• Recognize and set limits to maintain a healthy balance of work and fun.

  • Learn to relax with relaxation techniques, yoga or pilates.
    • Breathing: Abdominal (Diaphragmatic) Breathing
      Put one hand on your chest and the other hand on your navel ("belly button"). Now, inhale so that only the hand on your navel moves-as you breathe in the hand moves out and moves in as you exhale. The upper hand on your chest does not move. Take long, slow breaths. When you exhale, imagine all of your stress is leaving your body in the breath. Inhale and exhale like this 10 times.
    • Muscle Tension: Tense-Release
      Tense yourself all over, one body part at a time. Pull your toes up as if to touch your shins and hold it. Tense your thigh muscles... your buttocks... tense your fists and your arms... tense your abdominal muscles and chest, tense your back and shoulder blades. Clench your jaws and close your eyelids tight. Hold yourself tense all over for four or five seconds... Then let go all at once. Don't ease off, let go. And feel the tension leave each body part. Pay attention to what it feels like to have your muscles relaxed. Focus on each muscle.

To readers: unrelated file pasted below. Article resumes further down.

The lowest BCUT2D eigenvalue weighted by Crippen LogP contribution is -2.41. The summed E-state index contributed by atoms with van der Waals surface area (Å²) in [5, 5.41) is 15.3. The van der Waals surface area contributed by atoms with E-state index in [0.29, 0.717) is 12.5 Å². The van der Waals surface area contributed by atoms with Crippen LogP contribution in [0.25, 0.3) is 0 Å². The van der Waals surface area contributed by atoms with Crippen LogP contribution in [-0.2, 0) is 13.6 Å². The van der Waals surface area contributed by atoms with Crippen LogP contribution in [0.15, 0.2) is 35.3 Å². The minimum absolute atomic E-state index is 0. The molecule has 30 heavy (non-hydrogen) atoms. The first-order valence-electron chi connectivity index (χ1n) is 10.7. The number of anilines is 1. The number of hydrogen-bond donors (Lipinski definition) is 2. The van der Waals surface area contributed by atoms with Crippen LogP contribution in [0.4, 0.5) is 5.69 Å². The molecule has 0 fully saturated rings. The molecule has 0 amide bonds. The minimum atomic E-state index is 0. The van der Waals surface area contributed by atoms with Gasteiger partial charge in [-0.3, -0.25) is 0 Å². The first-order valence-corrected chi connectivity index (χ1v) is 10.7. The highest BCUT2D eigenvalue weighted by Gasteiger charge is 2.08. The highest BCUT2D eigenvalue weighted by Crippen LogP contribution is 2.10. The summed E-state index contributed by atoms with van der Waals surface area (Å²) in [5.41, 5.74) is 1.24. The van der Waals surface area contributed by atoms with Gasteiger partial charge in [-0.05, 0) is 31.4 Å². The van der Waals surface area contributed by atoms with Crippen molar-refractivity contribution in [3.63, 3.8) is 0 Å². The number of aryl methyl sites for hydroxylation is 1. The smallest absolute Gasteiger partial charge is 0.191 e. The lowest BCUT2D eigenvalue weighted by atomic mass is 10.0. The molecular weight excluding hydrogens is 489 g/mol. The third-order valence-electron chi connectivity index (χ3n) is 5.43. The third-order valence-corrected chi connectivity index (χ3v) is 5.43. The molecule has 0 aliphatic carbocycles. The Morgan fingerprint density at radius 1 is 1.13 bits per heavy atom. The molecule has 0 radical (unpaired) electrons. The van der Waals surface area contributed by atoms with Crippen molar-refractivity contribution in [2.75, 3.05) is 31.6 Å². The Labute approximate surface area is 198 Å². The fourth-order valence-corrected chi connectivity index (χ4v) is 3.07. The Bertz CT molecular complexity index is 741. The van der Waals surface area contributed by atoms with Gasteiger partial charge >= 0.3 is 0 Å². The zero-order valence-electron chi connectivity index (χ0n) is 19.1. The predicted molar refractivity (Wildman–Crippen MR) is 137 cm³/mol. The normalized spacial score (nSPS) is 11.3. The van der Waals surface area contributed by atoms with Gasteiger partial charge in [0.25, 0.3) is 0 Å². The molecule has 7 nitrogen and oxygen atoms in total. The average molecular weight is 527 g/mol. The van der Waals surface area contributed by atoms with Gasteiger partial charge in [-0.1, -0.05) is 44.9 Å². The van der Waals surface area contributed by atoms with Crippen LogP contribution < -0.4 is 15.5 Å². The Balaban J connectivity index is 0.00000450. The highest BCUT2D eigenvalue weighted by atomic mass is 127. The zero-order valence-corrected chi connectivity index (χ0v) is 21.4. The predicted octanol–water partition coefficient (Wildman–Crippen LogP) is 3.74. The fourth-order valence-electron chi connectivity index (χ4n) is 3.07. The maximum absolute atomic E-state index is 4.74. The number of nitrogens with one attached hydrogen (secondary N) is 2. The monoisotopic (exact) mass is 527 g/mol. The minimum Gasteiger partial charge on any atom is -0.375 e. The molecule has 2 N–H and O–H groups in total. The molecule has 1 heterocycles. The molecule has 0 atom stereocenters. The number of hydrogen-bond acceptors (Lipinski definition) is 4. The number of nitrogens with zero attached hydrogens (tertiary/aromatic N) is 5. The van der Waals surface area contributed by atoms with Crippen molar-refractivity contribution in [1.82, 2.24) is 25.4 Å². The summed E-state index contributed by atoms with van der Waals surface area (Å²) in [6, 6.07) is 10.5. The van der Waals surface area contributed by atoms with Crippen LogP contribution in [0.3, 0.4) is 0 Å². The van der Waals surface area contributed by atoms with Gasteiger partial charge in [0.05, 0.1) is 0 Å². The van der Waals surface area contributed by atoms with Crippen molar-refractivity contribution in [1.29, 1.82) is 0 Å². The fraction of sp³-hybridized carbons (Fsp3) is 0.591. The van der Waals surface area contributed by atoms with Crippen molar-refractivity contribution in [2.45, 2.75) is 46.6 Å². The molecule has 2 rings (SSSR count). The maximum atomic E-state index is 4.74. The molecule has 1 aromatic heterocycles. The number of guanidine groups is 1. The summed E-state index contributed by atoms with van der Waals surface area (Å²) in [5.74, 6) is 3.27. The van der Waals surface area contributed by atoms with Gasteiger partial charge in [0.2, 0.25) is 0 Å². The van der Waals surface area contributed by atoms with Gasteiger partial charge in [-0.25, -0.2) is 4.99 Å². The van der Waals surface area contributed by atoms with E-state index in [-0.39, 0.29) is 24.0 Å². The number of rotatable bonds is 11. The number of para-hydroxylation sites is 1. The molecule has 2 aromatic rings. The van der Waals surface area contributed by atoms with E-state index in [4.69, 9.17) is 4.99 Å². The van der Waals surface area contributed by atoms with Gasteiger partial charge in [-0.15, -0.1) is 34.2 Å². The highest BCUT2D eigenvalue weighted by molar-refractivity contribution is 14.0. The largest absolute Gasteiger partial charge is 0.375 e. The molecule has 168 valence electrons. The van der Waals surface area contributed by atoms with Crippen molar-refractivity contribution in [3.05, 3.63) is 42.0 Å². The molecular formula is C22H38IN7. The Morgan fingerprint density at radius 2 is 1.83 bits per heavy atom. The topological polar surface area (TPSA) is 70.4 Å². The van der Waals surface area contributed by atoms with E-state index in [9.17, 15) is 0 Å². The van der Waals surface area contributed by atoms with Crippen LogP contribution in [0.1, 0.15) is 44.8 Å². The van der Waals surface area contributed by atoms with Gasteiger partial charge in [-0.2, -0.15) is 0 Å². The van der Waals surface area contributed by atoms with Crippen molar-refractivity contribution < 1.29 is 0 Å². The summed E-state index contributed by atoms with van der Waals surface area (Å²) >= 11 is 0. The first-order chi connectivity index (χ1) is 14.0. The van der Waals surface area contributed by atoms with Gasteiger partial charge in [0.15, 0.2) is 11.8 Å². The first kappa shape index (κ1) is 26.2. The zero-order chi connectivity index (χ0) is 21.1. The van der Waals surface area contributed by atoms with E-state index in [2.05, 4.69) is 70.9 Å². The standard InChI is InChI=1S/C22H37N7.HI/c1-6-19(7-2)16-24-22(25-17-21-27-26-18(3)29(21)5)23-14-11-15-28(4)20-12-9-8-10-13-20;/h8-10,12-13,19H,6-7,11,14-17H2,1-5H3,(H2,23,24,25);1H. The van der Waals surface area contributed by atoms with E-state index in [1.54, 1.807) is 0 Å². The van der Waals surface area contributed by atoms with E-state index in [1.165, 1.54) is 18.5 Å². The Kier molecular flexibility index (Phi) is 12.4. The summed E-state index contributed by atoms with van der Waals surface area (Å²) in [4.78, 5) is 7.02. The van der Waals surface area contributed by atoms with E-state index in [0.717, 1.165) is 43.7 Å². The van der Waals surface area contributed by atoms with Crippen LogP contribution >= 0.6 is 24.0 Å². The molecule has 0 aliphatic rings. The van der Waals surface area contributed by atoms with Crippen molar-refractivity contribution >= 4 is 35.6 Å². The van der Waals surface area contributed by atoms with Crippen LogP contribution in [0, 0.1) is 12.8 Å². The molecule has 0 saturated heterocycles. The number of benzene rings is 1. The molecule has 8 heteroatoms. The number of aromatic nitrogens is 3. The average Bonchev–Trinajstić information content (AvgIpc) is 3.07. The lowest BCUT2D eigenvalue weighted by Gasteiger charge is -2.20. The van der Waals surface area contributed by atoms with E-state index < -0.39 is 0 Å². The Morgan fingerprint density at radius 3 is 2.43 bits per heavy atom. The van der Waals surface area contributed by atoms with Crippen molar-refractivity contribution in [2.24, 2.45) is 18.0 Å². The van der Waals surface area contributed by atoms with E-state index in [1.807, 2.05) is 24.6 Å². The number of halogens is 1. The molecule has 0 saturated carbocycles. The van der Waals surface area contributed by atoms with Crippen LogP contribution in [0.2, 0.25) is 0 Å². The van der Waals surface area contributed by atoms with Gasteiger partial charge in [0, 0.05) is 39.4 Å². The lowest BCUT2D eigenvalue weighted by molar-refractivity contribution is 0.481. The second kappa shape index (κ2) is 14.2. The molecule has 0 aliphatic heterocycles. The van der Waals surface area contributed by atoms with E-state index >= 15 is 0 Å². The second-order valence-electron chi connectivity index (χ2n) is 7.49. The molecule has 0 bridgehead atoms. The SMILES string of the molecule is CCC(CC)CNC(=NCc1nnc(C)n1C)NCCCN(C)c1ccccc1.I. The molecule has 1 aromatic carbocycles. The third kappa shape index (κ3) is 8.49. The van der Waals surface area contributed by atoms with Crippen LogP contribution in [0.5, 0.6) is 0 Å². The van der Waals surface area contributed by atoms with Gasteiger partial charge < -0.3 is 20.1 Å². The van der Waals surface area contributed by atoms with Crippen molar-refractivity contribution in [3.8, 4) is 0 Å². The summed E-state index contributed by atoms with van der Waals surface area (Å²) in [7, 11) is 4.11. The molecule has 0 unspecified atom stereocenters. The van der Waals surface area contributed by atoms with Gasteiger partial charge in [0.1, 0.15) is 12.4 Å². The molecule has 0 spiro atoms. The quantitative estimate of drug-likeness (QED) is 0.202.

• Take a mental vacation by visualizing yourself in a relaxing place.
  • Rather than worrying all the time, schedule  “worry time" or journal about concerns.
  • Take a time out or mental break when you begin to feel overwhelmed.

  • Connect with others; get involved in a campus group or activity.
  • Maintain supportive relationships.
  • Strive to manage and improve your relationships.
  • Talk it out; share your feelings with a trusted friend, family member, mentor or counselor.

  • Eat a well-balanced diet with plenty of fruits and veggies, high fiber and low cholesterol.
  • Drink lots of water.
  • Get enough sleep (7-8 hours).
  • Exercise regularly; try to find a physical activity you enjoy and make regular time for it to burn off adrenaline.

  • Maintain your sense of humor, including the ability to laugh at yourself. Give yourself a break by reading or watching something humorous.
  • Enjoy your life and treat others the way you want to be treated.